White House spokeswoman Stephanie Grisham, explaining what Trump meant at a news conference when he said he had second thoughts after he had raised tariffs on Chinese tariffs last week, said he meant that he wished he had raised them higher.

Underlining the multilateral discord even before the summit began, Trump threatened the meeting's host, saying Washington would tax French wine "like they've never seen before" unless Paris dropped a digital tax on U.S. technology companies.

"NICHE ISSUES"

Looking to broaden the scope of the debate, Macron has invited several African leaders to discuss problems facing their continent, while leaders from India, Australia, Chile and Spain are due to attend a dinner on Sunday where the focus will be on the environment and other issues.

However, senior U.S. officials accused Macron of looking "to fracture the G7" by focusing on "niche issues" rather than major global concerns.

France denied this, pointing to Sunday's initial session covering the economy, trade and security - areas that used to draw easy consensus but are now sources of great friction.

Trump up-ended last year's G7 meeting in Canada, walking out early and disassociating himself from the final communique.

Trump also appeared at odds with Japanese Prime Minister Shinzo Abe over the seriousness of North Korea's series of short-range missile launches.

Trump, who prizes his relationship with North Korean leader Kim Jong-un, told reporters the launches did not violate an agreement and were in line with what others were doing. Abe, sitting across from him, said they breached U.N. resolutions.

At the start of the day, Trump said Britain would have a major trade deal with Washington after it leaves the European Union. Asked what his advice on Brexit was for Johnson, he replied: "He needs no advice, he is the right man for the job".

While the transatlantic rift is the most stark, there are also deep divisions within the European camp, with Johnson making his G7 debut at a time when he is struggling to persuade EU capitals to renegotiate Britain's exit from the bloc, which Johnson has said will happen on Oct. 31 come what may.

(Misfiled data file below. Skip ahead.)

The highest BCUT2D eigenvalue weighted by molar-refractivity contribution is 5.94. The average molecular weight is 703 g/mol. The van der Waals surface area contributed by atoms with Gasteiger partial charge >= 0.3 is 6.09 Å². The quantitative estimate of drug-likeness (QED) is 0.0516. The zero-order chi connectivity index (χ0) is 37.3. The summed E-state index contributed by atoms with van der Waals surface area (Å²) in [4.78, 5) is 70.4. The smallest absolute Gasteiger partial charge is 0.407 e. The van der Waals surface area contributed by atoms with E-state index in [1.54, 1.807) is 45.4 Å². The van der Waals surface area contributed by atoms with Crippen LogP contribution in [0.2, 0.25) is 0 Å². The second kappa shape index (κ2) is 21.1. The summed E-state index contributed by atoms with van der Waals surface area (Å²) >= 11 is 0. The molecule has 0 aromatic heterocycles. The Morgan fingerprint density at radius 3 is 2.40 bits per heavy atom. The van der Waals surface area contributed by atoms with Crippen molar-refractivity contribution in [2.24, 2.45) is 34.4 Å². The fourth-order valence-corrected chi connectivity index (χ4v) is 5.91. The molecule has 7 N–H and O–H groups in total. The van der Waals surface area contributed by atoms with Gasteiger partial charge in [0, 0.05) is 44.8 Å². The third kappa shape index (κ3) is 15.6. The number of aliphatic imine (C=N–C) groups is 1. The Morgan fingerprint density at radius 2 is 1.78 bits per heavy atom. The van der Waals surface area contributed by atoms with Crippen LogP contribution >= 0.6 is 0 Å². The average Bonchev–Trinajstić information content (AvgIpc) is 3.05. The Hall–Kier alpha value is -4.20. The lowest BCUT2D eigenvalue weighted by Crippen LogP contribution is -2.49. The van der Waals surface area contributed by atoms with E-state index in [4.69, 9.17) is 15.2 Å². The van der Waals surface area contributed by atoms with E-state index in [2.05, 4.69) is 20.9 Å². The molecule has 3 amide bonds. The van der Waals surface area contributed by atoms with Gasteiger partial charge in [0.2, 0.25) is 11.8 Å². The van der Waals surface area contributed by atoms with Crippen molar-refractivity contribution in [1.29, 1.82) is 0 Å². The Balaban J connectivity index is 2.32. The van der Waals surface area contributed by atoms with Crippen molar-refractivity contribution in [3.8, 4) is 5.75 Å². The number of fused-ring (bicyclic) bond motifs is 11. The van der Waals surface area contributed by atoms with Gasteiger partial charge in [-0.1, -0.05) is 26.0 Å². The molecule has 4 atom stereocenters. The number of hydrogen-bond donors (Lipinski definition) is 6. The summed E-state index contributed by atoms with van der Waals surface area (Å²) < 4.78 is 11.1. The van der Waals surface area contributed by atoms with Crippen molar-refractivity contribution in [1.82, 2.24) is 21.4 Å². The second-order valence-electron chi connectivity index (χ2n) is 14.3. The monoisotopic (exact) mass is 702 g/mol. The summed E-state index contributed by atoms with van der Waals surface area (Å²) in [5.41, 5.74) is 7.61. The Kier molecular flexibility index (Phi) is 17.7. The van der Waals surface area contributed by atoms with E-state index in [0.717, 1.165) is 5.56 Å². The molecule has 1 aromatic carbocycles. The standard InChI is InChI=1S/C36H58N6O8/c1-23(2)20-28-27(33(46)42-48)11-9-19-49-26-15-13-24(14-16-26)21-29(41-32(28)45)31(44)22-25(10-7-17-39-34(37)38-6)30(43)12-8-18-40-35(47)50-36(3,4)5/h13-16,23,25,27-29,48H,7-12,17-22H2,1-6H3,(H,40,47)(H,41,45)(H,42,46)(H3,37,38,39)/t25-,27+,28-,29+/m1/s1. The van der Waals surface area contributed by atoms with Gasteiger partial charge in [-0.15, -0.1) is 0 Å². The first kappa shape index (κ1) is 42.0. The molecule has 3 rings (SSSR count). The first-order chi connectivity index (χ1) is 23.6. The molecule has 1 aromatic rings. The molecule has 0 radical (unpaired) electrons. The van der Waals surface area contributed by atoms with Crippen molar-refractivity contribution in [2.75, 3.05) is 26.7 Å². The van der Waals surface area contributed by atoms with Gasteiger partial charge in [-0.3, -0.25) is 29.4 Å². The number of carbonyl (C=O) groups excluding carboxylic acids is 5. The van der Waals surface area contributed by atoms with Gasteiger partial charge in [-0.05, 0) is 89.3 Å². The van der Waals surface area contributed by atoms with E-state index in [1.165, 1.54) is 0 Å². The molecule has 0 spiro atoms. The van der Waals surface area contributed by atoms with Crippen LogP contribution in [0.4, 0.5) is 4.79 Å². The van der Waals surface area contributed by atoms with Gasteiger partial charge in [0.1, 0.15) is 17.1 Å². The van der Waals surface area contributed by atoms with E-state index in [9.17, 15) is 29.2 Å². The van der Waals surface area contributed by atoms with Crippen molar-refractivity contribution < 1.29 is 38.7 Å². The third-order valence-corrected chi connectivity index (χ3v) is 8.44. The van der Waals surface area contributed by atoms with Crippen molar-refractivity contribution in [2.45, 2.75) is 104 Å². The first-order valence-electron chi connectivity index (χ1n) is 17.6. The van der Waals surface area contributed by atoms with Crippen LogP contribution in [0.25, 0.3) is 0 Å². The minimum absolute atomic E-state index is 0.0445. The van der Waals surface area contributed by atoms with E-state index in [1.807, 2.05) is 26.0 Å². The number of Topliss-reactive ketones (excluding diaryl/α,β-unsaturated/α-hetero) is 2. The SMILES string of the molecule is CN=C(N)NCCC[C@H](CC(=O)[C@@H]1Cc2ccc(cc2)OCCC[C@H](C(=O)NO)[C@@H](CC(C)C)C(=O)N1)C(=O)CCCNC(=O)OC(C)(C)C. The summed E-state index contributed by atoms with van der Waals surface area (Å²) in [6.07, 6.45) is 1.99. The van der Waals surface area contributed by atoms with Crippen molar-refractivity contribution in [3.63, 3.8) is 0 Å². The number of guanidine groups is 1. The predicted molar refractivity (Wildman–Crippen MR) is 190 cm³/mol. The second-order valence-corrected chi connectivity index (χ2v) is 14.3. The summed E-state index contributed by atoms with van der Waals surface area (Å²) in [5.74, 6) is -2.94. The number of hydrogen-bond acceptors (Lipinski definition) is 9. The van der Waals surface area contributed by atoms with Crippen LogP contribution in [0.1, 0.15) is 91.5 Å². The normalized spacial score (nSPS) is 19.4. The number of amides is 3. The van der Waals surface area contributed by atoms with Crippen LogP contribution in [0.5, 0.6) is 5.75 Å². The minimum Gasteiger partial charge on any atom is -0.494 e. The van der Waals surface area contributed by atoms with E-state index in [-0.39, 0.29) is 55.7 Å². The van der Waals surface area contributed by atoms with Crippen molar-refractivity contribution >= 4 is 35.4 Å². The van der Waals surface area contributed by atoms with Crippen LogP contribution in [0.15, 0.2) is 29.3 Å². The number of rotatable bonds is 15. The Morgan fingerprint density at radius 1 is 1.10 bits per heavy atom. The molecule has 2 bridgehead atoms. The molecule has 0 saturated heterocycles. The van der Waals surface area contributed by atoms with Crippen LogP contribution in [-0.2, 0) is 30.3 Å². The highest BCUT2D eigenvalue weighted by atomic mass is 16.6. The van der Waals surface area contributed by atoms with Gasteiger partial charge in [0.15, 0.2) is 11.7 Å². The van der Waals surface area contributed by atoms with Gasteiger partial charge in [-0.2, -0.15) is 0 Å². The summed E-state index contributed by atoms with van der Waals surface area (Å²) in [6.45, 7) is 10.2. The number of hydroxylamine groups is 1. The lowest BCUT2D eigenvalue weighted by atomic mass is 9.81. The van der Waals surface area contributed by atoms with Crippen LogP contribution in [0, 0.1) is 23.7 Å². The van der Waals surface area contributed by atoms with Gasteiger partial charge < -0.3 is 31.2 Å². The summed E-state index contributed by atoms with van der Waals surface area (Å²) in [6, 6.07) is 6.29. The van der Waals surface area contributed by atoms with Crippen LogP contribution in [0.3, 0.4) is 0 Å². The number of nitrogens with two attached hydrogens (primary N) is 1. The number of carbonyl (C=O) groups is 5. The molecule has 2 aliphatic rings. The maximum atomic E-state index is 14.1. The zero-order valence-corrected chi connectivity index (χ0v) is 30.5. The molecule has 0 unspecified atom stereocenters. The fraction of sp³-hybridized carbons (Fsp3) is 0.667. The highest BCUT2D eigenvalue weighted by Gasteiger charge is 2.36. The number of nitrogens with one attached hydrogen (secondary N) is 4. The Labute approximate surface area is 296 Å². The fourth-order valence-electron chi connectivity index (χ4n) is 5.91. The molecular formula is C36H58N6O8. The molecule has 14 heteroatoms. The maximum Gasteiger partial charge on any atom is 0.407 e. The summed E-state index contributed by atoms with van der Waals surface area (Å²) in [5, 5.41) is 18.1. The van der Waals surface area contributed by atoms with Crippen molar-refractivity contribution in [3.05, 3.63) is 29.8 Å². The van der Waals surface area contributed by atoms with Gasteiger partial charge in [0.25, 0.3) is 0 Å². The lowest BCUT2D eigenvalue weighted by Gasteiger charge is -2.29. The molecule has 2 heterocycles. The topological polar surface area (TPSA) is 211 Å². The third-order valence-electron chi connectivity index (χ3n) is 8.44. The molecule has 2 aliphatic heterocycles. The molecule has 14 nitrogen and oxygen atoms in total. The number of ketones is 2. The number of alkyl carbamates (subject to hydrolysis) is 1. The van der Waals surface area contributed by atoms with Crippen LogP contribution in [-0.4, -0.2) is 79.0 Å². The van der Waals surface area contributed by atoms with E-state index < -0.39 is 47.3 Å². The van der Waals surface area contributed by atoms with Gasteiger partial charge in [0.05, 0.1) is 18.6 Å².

(Reporting by Richard Lough, John Irish, Crispian Balmer, Marine Pennetier, John Chalmers, Jeff Mason, William James, Andreas Rinke and Michel Rose; Writing by John Chalmers, Editing by William Maclean)

This story has not been edited by Firstpost staff and is generated by auto-feed.

Updated Date:

TAGS:

also read

France, Germany to agree to NATO role against Islamic State - sources
| Reuters
World

France, Germany to agree to NATO role against Islamic State - sources | Reuters

By Robin Emmott and John Irish | BRUSSELS/PARIS BRUSSELS/PARIS France and Germany will agree to a U.S. plan for NATO to take a bigger role in the fight against Islamic militants at a meeting with President Donald Trump on Thursday, but insist the move is purely symbolic, four senior European diplomats said.The decision to allow the North Atlantic Treaty Organization to join the coalition against Islamic State in Syria and Iraq follows weeks of pressure on the two allies, who are wary of NATO confronting Russia in Syria and of alienating Arab countries who see NATO as pushing a pro-Western agenda."NATO as an institution will join the coalition," said one senior diplomat involved in the discussions. "The question is whether this just a symbolic gesture to the United States

China's Xi says navy should become world class
| Reuters
World

China's Xi says navy should become world class | Reuters

BEIJING Chinese President Xi Jinping on Wednesday called for greater efforts to make the country's navy a world class one, strong in operations on, below and above the surface, as it steps up its ability to project power far from its shores.China's navy has taken an increasingly prominent role in recent months, with a rising star admiral taking command, its first aircraft carrier sailing around self-ruled Taiwan and a new aircraft carrier launched last month.With President Donald Trump promising a US shipbuilding spree and unnerving Beijing with his unpredictable approach on hot button issues including Taiwan and the South and East China Seas, China is pushing to narrow the gap with the U.S. Navy.Inspecting navy headquarters, Xi said the navy should "aim for the top ranks in the world", the Defence Ministry said in a statement about his visit."Building a strong and modern navy is an important mark of a top ranking global military," the ministry paraphrased Xi as saying.